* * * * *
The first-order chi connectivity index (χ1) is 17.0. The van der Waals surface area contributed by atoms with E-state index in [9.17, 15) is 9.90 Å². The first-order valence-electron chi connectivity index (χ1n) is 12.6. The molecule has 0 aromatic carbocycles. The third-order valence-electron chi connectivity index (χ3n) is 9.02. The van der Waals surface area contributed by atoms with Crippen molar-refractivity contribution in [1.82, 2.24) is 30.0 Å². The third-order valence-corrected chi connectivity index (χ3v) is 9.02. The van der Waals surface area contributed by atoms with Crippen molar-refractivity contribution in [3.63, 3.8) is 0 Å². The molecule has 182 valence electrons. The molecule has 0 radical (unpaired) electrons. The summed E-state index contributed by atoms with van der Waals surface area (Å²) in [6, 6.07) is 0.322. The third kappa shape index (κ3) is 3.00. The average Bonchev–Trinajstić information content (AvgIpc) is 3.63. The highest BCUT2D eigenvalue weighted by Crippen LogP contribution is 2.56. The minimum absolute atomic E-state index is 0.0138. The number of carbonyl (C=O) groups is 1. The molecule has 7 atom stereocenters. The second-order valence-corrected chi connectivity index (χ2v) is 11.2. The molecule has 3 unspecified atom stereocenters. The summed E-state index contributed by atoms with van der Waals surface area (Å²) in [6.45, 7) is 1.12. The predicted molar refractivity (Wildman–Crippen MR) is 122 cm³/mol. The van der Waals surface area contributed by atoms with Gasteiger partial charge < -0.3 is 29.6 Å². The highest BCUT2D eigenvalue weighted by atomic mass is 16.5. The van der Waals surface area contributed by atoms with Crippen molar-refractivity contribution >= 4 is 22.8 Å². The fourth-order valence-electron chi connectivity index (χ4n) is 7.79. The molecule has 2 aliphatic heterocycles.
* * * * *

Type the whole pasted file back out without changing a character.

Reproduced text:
The first-order chi connectivity index (χ1) is 17.0. The van der Waals surface area contributed by atoms with E-state index in [9.17, 15) is 9.90 Å². The first-order valence-electron chi connectivity index (χ1n) is 12.6. The molecule has 0 aromatic carbocycles. The third-order valence-electron chi connectivity index (χ3n) is 9.02. The van der Waals surface area contributed by atoms with Crippen molar-refractivity contribution in [1.82, 2.24) is 30.0 Å². The third-order valence-corrected chi connectivity index (χ3v) is 9.02. The van der Waals surface area contributed by atoms with Crippen molar-refractivity contribution in [3.63, 3.8) is 0 Å². The molecule has 182 valence electrons. The molecule has 0 radical (unpaired) electrons. The summed E-state index contributed by atoms with van der Waals surface area (Å²) in [6, 6.07) is 0.322. The third kappa shape index (κ3) is 3.00. The average Bonchev–Trinajstić information content (AvgIpc) is 3.63. The highest BCUT2D eigenvalue weighted by Crippen LogP contribution is 2.56. The minimum absolute atomic E-state index is 0.0138. The number of carbonyl (C=O) groups is 1. The molecule has 7 atom stereocenters. The second-order valence-corrected chi connectivity index (χ2v) is 11.2. The molecule has 3 unspecified atom stereocenters. The summed E-state index contributed by atoms with van der Waals surface area (Å²) in [6.45, 7) is 1.12. The predicted molar refractivity (Wildman–Crippen MR) is 122 cm³/mol. The van der Waals surface area contributed by atoms with Gasteiger partial charge < -0.3 is 29.6 Å². The highest BCUT2D eigenvalue weighted by atomic mass is 16.5. The van der Waals surface area contributed by atoms with Crippen molar-refractivity contribution >= 4 is 22.8 Å². The fourth-order valence-electron chi connectivity index (χ4n) is 7.79. The molecule has 2 aliphatic heterocycles.